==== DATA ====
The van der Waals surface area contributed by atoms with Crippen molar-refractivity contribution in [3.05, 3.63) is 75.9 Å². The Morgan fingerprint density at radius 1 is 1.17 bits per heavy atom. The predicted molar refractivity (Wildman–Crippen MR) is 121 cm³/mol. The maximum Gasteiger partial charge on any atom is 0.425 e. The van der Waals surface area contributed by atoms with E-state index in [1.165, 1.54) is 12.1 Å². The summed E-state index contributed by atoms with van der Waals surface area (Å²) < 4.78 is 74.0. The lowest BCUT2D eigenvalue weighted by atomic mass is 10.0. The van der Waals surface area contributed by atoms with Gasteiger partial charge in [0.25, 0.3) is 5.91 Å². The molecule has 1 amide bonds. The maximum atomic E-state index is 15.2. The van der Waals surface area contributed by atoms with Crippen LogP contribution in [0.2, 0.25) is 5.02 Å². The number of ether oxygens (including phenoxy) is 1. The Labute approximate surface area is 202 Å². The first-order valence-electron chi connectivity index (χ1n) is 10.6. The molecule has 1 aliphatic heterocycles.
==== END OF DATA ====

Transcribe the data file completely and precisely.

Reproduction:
The van der Waals surface area contributed by atoms with Crippen molar-refractivity contribution in [3.05, 3.63) is 75.9 Å². The Morgan fingerprint density at radius 1 is 1.17 bits per heavy atom. The predicted molar refractivity (Wildman–Crippen MR) is 121 cm³/mol. The maximum Gasteiger partial charge on any atom is 0.425 e. The van der Waals surface area contributed by atoms with E-state index in [1.165, 1.54) is 12.1 Å². The summed E-state index contributed by atoms with van der Waals surface area (Å²) < 4.78 is 74.0. The lowest BCUT2D eigenvalue weighted by atomic mass is 10.0. The van der Waals surface area contributed by atoms with Gasteiger partial charge in [0.25, 0.3) is 5.91 Å². The molecule has 1 amide bonds. The maximum atomic E-state index is 15.2. The van der Waals surface area contributed by atoms with Crippen LogP contribution in [0.2, 0.25) is 5.02 Å². The number of ether oxygens (including phenoxy) is 1. The Labute approximate surface area is 202 Å². The first-order valence-electron chi connectivity index (χ1n) is 10.6. The molecule has 1 aliphatic heterocycles.